Legal Assessment for a Just Decommissioning of Coal Power Plants in India

October 12, 2022

The International Forum for Environment, Sustainability and Technology (iFOREST) released its latest report that assesses the adequacy of existing environmental, land and labour laws in India to deal with the decommissioning of a coal-based thermal power plant (TPP) and other industries. Titled ‘Just Transition of coal-based power plants in India: A policy and regulatory review’, the report was released at a webinar attended by representatives from pollution control boards, the thermal power industry, labour unions, researchers and NGOs. 

India’s coal fleet is fast ageing. About one-fifth of the current capacity is primed for decommissioning as their average age is more than 35 years. If the Ministry of Power’s advisory to retire coal-based generation units of more than 25 years old is implemented, then as much as 50-60 GW capacity will retire in the coming ten years. But is India prepared to decommission such large capacities under a just transition framework, ensuring fair and inclusive outcomes for the environment, labour and community?

The report finds that there are no laws in India that mandate decommissioning, remediation and repurposing of a coal TPP after its retirement. A power plant site can remain ‘as-it-is’, as there are no laws that can force a plant owner to dismantle the plant, clean up the site and set up a new facility. Unlike the coal mining sector, power plants and industries are not required to prepare decommissioning plans. The existing laws and regulations related to the environment, labour, land and finance are either ambiguous or are silent on decommissioning, leaving enough space for nonstandard approaches.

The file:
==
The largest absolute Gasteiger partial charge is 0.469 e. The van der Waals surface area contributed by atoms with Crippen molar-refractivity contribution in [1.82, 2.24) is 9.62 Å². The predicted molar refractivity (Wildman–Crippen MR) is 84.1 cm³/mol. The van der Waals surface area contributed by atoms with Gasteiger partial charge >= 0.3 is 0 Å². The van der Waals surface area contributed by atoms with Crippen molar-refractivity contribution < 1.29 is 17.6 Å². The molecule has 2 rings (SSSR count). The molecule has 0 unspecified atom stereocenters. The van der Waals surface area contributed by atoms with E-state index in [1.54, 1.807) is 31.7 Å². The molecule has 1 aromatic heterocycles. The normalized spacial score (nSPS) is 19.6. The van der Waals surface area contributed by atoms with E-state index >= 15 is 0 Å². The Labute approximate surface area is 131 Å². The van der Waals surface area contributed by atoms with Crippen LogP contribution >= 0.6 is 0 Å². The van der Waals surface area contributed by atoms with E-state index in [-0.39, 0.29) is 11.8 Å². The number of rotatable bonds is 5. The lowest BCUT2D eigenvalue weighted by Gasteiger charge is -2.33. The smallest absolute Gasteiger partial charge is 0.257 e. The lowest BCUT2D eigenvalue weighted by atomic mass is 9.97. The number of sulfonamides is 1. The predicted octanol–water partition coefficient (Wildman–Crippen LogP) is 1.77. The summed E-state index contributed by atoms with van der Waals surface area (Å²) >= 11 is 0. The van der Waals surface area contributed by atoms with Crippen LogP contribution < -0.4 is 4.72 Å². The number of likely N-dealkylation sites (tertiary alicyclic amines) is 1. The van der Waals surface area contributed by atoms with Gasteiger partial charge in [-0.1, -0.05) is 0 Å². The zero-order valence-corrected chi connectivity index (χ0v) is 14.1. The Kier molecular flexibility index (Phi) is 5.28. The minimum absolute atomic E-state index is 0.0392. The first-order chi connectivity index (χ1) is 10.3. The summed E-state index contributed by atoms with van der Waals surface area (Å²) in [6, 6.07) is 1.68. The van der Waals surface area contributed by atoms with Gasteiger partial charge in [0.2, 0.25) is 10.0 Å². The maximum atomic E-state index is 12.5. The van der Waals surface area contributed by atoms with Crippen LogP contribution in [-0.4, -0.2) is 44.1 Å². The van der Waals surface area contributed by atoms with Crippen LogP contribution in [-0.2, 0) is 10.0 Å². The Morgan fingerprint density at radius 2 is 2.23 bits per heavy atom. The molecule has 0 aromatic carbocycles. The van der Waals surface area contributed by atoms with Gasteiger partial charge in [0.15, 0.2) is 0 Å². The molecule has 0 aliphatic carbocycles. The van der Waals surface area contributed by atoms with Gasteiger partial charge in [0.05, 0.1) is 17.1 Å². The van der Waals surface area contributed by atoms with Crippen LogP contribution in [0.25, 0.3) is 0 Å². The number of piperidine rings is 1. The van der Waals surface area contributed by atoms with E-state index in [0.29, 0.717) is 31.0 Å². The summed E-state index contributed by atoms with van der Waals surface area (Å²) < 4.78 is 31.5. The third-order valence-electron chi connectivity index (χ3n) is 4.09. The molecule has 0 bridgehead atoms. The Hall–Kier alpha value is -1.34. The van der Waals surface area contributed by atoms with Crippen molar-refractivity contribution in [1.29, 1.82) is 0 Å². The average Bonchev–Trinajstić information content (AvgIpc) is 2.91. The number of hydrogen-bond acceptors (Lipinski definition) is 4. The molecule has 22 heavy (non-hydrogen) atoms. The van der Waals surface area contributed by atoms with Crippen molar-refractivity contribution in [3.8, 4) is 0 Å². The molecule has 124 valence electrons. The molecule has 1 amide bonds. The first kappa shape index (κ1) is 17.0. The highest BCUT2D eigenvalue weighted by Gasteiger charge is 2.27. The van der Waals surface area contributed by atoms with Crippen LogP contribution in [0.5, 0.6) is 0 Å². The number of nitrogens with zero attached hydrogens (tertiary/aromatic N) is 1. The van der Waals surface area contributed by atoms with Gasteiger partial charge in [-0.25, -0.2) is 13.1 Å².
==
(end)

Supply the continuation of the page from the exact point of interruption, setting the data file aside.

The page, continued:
Key findings of the report are:

  • Environment: Current environmental statutes do not mandate a time-bound clean-up and remediation of the site after retirement. For example, the EIA notification and the Water and Act are silent on decommissioning. There is an opportunity to modify existing laws or enact a new law that mandates, guides and simplifies decommissioning.
  • Land: Land for power plant construction has mainly been acquired through the Land Acquisition Acts, which are silent on the requirement for remediation and redevelopment at the time of decommissioning. There is no guidance or formal mechanism at the central or state level to decide on repurposing/redevelopment. 
  • Labour: Existing labour laws and upcoming Codes are not designed for dealing with large-scale closure of industrial facilities. The compensation and social security mechanisms are weak and inadequate, especially for the large informal and contract workforce employed in the sector. For large-scale decommissioning, a legal framework that enables peaceful and systematic closure is essential.
  • Financing: Decommissioning cost is not explicitly considered in financial calculations or liability disclosures. Presently, the salvage value from the sale of scraps is assumed to be sufficient to enable decommissioning. However, experience from India and abroad shows that it might not be adequate. If decommissioning and repurposing are financially unviable, plant owners will likely leave the plant ‘as-it-is’.